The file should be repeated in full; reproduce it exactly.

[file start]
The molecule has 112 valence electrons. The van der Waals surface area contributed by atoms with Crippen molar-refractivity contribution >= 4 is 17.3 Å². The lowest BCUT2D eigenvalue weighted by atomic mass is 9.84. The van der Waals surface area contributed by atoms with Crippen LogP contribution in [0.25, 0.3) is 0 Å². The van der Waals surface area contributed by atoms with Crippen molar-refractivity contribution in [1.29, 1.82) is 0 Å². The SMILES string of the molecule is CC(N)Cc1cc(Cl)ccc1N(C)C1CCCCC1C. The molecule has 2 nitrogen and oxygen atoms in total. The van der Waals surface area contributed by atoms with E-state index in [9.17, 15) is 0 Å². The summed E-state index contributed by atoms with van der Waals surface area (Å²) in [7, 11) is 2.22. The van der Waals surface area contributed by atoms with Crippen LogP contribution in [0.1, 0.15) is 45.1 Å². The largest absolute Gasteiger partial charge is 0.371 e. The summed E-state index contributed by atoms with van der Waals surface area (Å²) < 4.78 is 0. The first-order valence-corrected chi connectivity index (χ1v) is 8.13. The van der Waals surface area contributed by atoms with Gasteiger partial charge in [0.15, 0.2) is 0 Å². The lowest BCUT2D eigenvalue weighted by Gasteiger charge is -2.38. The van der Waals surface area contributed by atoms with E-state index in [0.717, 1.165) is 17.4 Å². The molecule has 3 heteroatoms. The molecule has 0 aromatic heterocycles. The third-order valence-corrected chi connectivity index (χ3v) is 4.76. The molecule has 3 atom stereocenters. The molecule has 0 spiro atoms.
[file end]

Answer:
The molecule has 112 valence electrons. The van der Waals surface area contributed by atoms with Crippen molar-refractivity contribution >= 4 is 17.3 Å². The lowest BCUT2D eigenvalue weighted by atomic mass is 9.84. The van der Waals surface area contributed by atoms with Crippen LogP contribution in [0.25, 0.3) is 0 Å². The van der Waals surface area contributed by atoms with Crippen molar-refractivity contribution in [1.29, 1.82) is 0 Å². The SMILES string of the molecule is CC(N)Cc1cc(Cl)ccc1N(C)C1CCCCC1C. The molecule has 2 nitrogen and oxygen atoms in total. The van der Waals surface area contributed by atoms with E-state index in [9.17, 15) is 0 Å². The summed E-state index contributed by atoms with van der Waals surface area (Å²) in [7, 11) is 2.22. The van der Waals surface area contributed by atoms with Crippen LogP contribution in [0.1, 0.15) is 45.1 Å². The largest absolute Gasteiger partial charge is 0.371 e. The summed E-state index contributed by atoms with van der Waals surface area (Å²) < 4.78 is 0. The first-order valence-corrected chi connectivity index (χ1v) is 8.13. The van der Waals surface area contributed by atoms with Gasteiger partial charge in [0.15, 0.2) is 0 Å². The lowest BCUT2D eigenvalue weighted by Gasteiger charge is -2.38. The van der Waals surface area contributed by atoms with E-state index in [0.717, 1.165) is 17.4 Å². The molecule has 3 heteroatoms. The molecule has 0 aromatic heterocycles. The third-order valence-corrected chi connectivity index (χ3v) is 4.76. The molecule has 3 atom stereocenters. The molecule has 0 spiro atoms.